Review by · February 24, 2024

Playing through Syberia is like taking a trip through a museum. The game evokes the feeling of roaming hallways filled with preserved remnants of a bygone era. Unfortunately, this dated feeling occasionally extends beyond deliberate presentation, creeping into the gameplay and the portrayal of some content. Despite a few missteps, Syberia still delivers a unique experience that point-and-click adventure fans should consider checking out.

Our protagonist, Kate Walker, finds herself in the small French village of Valadilène, seeking to finalize an American toy conglomerate’s acquisition of a local automaton factory. What promised to be a simple job quickly spirals into a globe-trotting journey when Kate learns factory owner Anna Voralberg has passed away, leaving the factory in the hands of her absentee brother Hans. The rest of Syberia follows Kate on her quest to track down Hans as she explores eccentric locales such as the Voralberg factory, a university-turned-winery, and an abandoned Soviet-era mining town.

Before breaking down the minutiae of Syberia, I have to address the game’s questionable content. Syberia has issues in representing intellectually disabled people. This manifests itself in two ways, the first being occasional written and verbal use of outdated language. While the game released when such language was more commonplace, I feel it is worth mentioning, considering this is a rerelease of the game on a modern platform. The game’s ESRB page makes no mention of it. The other cause for concern is the depiction of Momo’s character. Momo is a young boy with a nonspecific intellectual disability who refers to himself in the third person while speaking in short, grammatically incorrect sentences. Though Momo is portrayed as a sympathetic character, his depiction is more like a caricature than an honest representation of someone with an intellectual disability. I was disappointed by this depiction. It left me hesitant about the rest of the game, but no such issues arose throughout the rest of my playthrough.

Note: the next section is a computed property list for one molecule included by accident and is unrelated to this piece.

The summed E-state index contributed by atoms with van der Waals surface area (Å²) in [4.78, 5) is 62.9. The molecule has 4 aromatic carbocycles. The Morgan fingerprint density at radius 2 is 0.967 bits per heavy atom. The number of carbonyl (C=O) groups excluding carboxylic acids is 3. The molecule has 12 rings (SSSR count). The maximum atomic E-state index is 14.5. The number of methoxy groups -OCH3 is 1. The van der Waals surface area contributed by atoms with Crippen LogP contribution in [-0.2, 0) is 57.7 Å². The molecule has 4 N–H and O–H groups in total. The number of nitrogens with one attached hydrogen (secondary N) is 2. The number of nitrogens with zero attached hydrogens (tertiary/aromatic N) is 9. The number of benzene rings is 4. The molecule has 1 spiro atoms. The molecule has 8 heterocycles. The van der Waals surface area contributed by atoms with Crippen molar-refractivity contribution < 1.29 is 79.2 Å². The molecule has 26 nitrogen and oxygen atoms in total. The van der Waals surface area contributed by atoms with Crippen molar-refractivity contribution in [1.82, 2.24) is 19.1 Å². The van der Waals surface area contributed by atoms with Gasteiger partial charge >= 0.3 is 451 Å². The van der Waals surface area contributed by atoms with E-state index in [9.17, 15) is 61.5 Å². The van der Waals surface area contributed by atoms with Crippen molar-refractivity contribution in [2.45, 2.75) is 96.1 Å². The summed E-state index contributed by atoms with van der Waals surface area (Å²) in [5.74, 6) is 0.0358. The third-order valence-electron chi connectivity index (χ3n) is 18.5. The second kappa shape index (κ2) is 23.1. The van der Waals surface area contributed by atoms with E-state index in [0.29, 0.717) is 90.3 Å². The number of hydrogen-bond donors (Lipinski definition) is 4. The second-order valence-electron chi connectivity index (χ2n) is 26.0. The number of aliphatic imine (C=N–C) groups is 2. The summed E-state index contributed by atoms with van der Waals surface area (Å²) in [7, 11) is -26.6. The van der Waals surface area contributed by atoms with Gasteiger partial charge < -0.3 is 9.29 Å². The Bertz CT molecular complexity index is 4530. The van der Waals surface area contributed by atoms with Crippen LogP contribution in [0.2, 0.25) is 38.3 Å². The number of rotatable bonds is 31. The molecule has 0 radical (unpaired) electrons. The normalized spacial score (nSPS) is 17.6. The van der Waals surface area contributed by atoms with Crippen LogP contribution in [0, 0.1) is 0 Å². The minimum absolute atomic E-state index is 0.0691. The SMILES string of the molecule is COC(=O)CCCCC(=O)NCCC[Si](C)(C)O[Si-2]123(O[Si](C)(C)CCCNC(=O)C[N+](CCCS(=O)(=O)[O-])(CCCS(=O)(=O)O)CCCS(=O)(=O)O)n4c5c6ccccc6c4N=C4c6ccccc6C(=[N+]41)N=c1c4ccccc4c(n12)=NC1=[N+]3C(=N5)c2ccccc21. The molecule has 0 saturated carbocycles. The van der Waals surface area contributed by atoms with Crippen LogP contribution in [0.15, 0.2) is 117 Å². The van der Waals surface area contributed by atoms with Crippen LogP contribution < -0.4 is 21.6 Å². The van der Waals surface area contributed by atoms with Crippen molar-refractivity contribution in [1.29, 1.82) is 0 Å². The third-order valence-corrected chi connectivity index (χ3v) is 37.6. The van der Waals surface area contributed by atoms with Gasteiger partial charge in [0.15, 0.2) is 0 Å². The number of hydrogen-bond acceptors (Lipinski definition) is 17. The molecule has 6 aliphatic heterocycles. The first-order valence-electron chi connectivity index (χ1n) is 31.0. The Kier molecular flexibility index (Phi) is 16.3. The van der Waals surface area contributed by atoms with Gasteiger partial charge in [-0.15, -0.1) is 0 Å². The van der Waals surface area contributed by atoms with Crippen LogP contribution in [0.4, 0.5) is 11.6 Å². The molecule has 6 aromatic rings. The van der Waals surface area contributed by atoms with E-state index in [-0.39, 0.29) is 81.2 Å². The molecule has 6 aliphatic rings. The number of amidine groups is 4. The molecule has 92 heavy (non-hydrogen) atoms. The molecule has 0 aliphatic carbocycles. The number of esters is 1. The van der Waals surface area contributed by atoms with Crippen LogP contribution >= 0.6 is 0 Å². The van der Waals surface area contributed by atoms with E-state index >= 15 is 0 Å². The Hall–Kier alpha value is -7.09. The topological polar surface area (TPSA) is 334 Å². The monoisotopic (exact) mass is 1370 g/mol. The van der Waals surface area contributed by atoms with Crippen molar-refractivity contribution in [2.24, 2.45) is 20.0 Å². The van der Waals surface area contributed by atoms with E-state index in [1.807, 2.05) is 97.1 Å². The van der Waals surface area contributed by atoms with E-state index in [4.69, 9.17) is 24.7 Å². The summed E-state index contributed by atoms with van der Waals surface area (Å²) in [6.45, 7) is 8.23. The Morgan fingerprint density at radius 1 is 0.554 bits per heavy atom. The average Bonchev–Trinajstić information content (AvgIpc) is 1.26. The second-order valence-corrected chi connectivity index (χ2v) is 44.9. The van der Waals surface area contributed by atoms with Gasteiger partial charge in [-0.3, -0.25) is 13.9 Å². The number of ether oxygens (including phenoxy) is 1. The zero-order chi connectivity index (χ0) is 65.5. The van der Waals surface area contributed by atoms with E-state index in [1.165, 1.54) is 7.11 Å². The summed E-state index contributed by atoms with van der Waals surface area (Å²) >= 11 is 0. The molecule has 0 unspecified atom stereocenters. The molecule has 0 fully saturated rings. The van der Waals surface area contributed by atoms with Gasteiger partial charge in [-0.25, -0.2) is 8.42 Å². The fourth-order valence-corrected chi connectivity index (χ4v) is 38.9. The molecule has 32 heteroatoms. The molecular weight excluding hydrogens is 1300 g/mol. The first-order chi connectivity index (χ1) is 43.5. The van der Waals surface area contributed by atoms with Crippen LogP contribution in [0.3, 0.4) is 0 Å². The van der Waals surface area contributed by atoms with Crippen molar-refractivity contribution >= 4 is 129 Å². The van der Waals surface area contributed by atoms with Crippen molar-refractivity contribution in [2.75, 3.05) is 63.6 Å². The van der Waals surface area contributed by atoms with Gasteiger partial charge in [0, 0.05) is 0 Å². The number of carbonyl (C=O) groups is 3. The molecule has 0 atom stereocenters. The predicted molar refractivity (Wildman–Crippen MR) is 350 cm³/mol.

Kate Walker is equipped with her umbrella as she arrives at Valadilène in the rain in Syberia.
Welcome to Valadilène. We hope you enjoy your stay.

Syberia’s introduction effectively acclimates players to all of the core concepts throughout the adventure. Players learn how to use items to solve puzzles, examine documents, and use their cellphone within a few minutes of taking control of Kate. Disappointingly, these mechanics don’t coalesce in a satisfying way. While I expected to parse through documents and manually input phone numbers, my hopes were dashed. It turns out inspecting a document is enough to add the relevant number to your contact list. The cell phone was especially disappointing and only proved useful a handful of times. The puzzles rarely evolve beyond this serviceable lock-and-key system. While the player earns occasional rewards for their attentiveness, most puzzles boil down to finding the right item or choosing the right dialog option. Despite the gameplay’s simplicity, Syberia doesn’t outstay its welcome. Syberia can be completed in a tight six hours before monotony sets in.